The proposed FLM method is compared with six different algorithms based on the histogram equalization (HEQ) (Gonzalez et al., 2009), the fuzzy set method (FSM) (Cheng & Xu, 2000; Gonzalez et al., 2009), the discrete cosine transform domain method (DDM) (Tang et al., 2003), the SCM method (Zhan et al., 2009; Ma et al., 2012), the generalized equalization model (GEM) (Xu et al., 2014), and gradient distribution specification (GDS) (Gong & Sbalzarini, 2014), respectively.
The parameter settings of the other methods are as follows. HEQ has no parameter. The parameter of DDM is set to 1.2. The default parameters given by respective authors are adopted for the methods based on FSM (Cheng & Xu, 2000; Gonzalez et al., 2009), SCM (Zhan et al., 2009; Ma et al., 2012), GEM (Xu et al., 2014), and GDS (Gong & Sbalzarini, 2014).
5.2 Quantitative Evaluation
5.3 Visual and Quantitative Comparison
The experiments are conducted to demonstrate the effectiveness of the proposed image-enhancement algorithm. We select two grayscale images and three color images. The two grayscale images (cameraman.tif and tire.tif) are provided in Matlab image toolbox. A color image (sunset) is downloaded from Koren (2004). Two other color images (flower and lunaria) are from Farbman, Fattal, Lischinski, and Szeliski (2008). The input images and the enhanced images obtained by different methods are shown in Figures 6 to 10.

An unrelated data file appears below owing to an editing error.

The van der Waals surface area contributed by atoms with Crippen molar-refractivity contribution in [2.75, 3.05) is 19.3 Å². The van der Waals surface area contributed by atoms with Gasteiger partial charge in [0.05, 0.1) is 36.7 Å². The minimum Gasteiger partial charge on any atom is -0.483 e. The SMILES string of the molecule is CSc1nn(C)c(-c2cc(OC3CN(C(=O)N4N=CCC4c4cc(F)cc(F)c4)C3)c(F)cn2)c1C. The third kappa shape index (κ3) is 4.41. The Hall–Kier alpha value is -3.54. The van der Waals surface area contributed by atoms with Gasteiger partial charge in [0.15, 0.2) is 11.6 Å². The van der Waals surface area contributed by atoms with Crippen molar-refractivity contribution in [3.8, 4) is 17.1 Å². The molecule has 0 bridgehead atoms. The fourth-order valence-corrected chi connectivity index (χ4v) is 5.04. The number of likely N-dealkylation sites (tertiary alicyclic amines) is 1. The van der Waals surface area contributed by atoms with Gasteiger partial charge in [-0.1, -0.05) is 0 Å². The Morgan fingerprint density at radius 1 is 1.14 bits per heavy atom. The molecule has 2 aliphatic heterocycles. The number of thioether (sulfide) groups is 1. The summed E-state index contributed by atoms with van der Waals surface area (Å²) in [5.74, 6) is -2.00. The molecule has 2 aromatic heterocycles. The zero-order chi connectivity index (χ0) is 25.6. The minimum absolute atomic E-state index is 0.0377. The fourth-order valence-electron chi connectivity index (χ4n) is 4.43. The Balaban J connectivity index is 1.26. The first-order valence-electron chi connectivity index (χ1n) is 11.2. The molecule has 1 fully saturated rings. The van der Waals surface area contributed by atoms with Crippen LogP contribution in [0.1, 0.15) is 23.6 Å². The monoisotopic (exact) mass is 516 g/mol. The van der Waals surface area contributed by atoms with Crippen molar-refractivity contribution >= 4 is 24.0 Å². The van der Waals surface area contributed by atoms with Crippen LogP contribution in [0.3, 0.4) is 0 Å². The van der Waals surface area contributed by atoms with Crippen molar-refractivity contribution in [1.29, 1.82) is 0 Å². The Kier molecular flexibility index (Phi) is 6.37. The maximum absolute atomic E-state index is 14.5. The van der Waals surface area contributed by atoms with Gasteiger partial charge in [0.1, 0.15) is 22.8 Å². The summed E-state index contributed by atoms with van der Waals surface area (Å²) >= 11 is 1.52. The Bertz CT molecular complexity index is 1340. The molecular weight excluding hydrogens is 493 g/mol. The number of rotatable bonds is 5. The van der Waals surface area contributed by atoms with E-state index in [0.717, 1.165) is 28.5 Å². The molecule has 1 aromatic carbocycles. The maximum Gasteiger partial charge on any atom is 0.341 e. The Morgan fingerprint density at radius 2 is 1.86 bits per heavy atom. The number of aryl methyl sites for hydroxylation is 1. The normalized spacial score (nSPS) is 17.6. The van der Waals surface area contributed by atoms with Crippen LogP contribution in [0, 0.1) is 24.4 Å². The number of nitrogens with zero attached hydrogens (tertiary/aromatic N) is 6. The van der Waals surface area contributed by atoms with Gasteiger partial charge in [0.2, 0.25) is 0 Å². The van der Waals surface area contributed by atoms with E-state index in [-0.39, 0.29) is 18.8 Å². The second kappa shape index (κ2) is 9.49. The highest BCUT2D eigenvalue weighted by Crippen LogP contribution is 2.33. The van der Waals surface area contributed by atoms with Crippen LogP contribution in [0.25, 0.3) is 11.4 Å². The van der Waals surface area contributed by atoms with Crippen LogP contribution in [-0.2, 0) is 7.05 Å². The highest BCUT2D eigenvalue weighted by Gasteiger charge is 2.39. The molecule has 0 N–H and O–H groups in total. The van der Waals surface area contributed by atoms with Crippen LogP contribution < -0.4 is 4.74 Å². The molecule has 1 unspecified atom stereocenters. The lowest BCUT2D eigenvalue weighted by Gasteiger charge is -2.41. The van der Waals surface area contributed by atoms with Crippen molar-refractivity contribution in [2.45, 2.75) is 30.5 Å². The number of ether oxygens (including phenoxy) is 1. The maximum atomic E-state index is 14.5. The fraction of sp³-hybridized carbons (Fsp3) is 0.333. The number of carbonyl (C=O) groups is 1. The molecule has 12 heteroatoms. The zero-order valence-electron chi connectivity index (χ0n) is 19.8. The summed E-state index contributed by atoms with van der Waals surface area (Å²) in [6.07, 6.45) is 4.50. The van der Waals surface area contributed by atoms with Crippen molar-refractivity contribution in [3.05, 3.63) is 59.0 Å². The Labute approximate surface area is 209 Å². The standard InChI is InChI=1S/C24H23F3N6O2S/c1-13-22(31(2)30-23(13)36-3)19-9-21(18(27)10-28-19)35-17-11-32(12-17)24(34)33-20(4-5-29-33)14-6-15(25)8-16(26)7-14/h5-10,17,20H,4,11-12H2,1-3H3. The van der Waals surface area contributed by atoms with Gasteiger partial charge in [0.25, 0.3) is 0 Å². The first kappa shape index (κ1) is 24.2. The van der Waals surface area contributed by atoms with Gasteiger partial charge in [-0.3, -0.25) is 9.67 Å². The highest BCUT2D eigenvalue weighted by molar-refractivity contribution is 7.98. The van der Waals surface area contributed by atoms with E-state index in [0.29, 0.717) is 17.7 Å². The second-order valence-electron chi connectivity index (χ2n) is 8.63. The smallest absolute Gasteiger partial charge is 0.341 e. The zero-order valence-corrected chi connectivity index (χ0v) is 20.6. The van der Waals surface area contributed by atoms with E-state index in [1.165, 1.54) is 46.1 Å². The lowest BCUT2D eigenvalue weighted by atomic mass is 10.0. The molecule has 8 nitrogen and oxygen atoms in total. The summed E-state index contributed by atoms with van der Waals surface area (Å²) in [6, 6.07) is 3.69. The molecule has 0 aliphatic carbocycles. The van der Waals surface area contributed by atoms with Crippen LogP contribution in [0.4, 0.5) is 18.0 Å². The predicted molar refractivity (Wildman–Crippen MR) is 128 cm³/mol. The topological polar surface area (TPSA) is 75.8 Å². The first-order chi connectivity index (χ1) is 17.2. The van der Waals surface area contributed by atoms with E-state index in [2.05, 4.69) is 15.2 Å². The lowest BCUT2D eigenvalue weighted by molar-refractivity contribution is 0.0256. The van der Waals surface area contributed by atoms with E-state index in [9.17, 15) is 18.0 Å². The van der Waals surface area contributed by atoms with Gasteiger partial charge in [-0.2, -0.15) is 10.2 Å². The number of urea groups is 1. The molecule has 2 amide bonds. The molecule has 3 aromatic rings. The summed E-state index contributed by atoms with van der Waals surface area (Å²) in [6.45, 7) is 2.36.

HEQ, DDM, and FSM enhance contrast globally, so they are not suitable for every image. HEQ obtains good results for the images tire, flower, and lunaria, as shown in Figures 7b, 9b, and 10b, respectively. However, the tire is still not clearer than the result of FLM (see Figure 7h). The background green plants are not enhanced well in Figure 9b. For the dark region and the leaves of the lunaria, FLM algorithm always obtains a clearer result than HEQ, as shown in Figure 10.
In the DDM algorithm, the contrast is defined in DCT domain, and the details of the image are globally enhanced with a unified parameter. The results of DDM algorithm improve visibility in only a limited way, as shown in Figures 6c, 7c, 8c, 9c, and 10c.
The FSM algorithm does not enhance the local contrast, and the results are even not clearer than input images, as shown in Figures 6d, 7d, and 10d. Globally, the FSM algorithm makes the dark pixels darker and the bright ones brighter. This algorithm has a good visual performance of the lawn in Figure 6d.
Some dark pixels in SCM results change to bright ones, as shown in Figures 7e, 9e, and 10e. These dark pixels are not fired, and their values in time matrix are still the initial value 0; the inverse operation makes them change to white (Zhan et al., 2009). Some results of the SCM algorithm suffer from contrast degradation in bright regions, as shown in Figures 6e, 8e, 9e, and 10e, because a lot of the bright pixels in SCM fire too early and their values in time matrix tend to close. The problems of the SCM algorithm are solved in the FLM algorithm well. In FLM, the single-pass working form and the positive stimulus matrix S guarantee that even the neurons with the lowest stimuli will fire. The attenuation coefficients f are set as a matrix related to the input image rather than a small, single, scalar value, which keeps the proposed algorithm located at the dark zones correctly. The algorithm enhances the dark zones while preserving the contrast within the bright scene as much as possible.
The GEM algorithm is easily regressed to HEQ. The GEM results of the tire are a little worse than HEQ, and the other four are similar to HEQ. GEM is as similar as HEQ to enhance image contrast, and it is mainly used to correct the tone of images (Xu et al., 2014).